The keyword here is "uncomfortable". He needs to know that how he's referring to you is making you feel uncomfortable. If this were to escalate, this would be an important statement to refer back to with a witness in the room (most likely your recruiter).

If this continues after you have brought it up and you're not comfortable with the situation, then you now have intentional harassment i.e., an unwelcome behavior from your superior that is causing you to feel uncomfortable and could impact your performance on the job.


Option 2: Talk to Your Recruiter

Assuming you have a good recruiter (and not some rookie or recruiter who is only in this business for the money), it's their responsibility to ensure you are in a healthy work environment. They should be calling the client and you at least bi-monthly to see how things are going and address any small issues or misunderstandings before they become big issues/misunderstandings that cannot be fixed. If you have a good relationship with them, bring it up in your next conversation with them. At the very least, this ensures you brought it up for the record, should your manager escalate his behavior even more.

You can ask your recruiter not bring the issue up to your manager at this time; that you prefer to handle it on your on and will update him/her after you have addressed it.


Option 3 (and my favorite) Stop letting it get to you:

So your manager thinks of you as a just a contractor. So what? The higher ups think you're great and that's who you need to impress and build rapport with. Stay visible, build rapport with the execs and just smile when your manager refers to you as a contractor because his opinion doesn't appear to have a lot of weight. Many professionals who work on assignment do so because if frees them from having any attachment to the politics or drama that a permanent employee has. Just look at your manager as a means to an end and let go of the feelings you have about being called a contractor. Needing to put you in your place has more to do with his insecurities and lack of self worth than it has to do with you.


| improve this answer | |
  • 2
    Good answer, but I think that discussing the matter with your recruiter doesn't need to be framed as complaining about harassment. Rather, have a chat with your recruiter and ask him if he has any insight into how happy the company is with you, how likely your contract is to be extended, etc. This is absolutely stuff that a recruiter should be on top of if they're doing their job. – Carson63000 Jan 20 '14 at 3:42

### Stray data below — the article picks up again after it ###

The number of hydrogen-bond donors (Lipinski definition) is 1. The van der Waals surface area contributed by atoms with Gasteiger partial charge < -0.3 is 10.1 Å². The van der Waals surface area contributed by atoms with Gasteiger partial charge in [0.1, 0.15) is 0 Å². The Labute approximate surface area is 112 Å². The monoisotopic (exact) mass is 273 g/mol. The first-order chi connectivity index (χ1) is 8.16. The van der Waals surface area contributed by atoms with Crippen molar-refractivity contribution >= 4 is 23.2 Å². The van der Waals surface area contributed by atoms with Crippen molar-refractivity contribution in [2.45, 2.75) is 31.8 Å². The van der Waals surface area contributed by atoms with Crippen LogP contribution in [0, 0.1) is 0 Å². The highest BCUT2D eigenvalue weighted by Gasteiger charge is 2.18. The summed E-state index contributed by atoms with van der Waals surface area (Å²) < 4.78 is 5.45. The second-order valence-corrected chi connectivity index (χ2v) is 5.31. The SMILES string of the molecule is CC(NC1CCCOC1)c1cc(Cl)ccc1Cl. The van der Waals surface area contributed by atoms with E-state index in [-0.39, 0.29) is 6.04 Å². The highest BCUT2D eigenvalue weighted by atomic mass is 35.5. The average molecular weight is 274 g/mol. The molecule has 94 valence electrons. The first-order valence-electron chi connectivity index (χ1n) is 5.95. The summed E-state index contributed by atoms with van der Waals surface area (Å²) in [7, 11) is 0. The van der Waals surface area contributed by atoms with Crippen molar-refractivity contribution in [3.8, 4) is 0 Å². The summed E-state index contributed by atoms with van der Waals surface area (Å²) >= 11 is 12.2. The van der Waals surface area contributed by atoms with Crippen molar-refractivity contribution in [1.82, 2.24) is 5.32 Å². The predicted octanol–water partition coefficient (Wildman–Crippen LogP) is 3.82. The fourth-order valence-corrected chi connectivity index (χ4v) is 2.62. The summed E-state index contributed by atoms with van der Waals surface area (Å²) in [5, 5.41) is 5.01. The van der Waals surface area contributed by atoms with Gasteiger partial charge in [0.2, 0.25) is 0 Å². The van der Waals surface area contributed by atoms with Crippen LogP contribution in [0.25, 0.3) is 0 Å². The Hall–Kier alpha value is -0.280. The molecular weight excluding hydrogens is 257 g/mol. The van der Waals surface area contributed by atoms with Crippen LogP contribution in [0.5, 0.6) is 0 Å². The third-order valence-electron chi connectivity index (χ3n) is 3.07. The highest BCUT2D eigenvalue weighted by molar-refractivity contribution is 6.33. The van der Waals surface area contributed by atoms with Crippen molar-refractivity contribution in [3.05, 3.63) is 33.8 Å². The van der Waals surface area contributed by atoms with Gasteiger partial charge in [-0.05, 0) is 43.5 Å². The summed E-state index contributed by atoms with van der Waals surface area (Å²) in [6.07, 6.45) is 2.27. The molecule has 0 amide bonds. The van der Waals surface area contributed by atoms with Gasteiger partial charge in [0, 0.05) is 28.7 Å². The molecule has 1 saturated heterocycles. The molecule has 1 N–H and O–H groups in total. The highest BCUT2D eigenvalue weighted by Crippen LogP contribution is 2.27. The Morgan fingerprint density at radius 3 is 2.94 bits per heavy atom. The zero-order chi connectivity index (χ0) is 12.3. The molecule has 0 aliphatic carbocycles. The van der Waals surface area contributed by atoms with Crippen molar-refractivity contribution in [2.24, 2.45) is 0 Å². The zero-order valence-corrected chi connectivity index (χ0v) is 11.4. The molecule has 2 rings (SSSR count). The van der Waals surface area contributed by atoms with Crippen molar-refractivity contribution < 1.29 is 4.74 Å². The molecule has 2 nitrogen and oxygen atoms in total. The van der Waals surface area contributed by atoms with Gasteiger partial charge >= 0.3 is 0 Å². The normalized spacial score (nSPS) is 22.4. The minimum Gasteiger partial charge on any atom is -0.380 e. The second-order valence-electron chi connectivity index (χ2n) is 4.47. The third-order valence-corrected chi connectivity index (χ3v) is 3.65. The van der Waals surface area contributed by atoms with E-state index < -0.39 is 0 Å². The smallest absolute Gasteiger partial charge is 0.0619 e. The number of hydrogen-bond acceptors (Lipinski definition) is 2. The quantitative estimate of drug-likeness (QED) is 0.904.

• Mike Beeler, excellent suggestion. I reworded. Thank you for your input. – Raegan Jan 20 '14 at 4:47
  • +1 "Many professionals who work on assignment do so because if frees them from having any attachment to the politics or drama that a permanent employee has."... I totally agree with that! – dsign Jan 21 '14 at 15:25
2

Truth be told, MAYBE before you came around there was an issue getting the right work done out of the EMPLOYEES. Maybe the manager is trying to use the work that you're doing as a basis for getting the EMPLOYEES pushed out.

If you are doing your job correctly, and unless you're hearing cynicism when he mentions you and your work, I wouldn't worry.

BTW, what if you were a plumber doing some significant work? He'd call you the plumber. Or you could be the carpenter. Or the roofer. He might use this for any sort of expertise that a company wouldn't usually keep on-staff. Expertise!

| improve this answer | |
1

Since you are on a contract for six months and you have already completed 2 months with excellent result, don't worry at all. Work sincerely. It's the job of the manager to keep you on your toes. Since you are delivering,they are expecting more from you.Take this positively and go ahead. Good luck!!!

| improve this answer | |
0

The concept of contract working is that you work for what you are paid. Meaning, you will be leaving in a short period of time and you may not be available after that. I don't know what contractual agreement has been drawn between you and the company but most likely there wont be any notice period mentioned. This is the reason why most of the managers are wary of contract workers. In simple terms, you write a piece of code and you leave. And if it has some loopholes in it, maintenance becomes an issue.

You aren't entirely wrong in reading the situation. But it's the manager feeling threatened by your absence and not the other way round. That's why managers try to keep people informed that someone is a contract worker (manager's way of saying - giving a very important, substantially critical job might not be the best thing).

| improve this answer | |
  • 3
    Or perhaps this manager just has an issue with contractors. Employees write code and leave at least in this case the departure is well defined and there should be a transition plan defined to move the project before the contractor leaves – Mike Beeler Jan 20 '14 at 0:28

Not the answer you're looking for? Browse other questions tagged .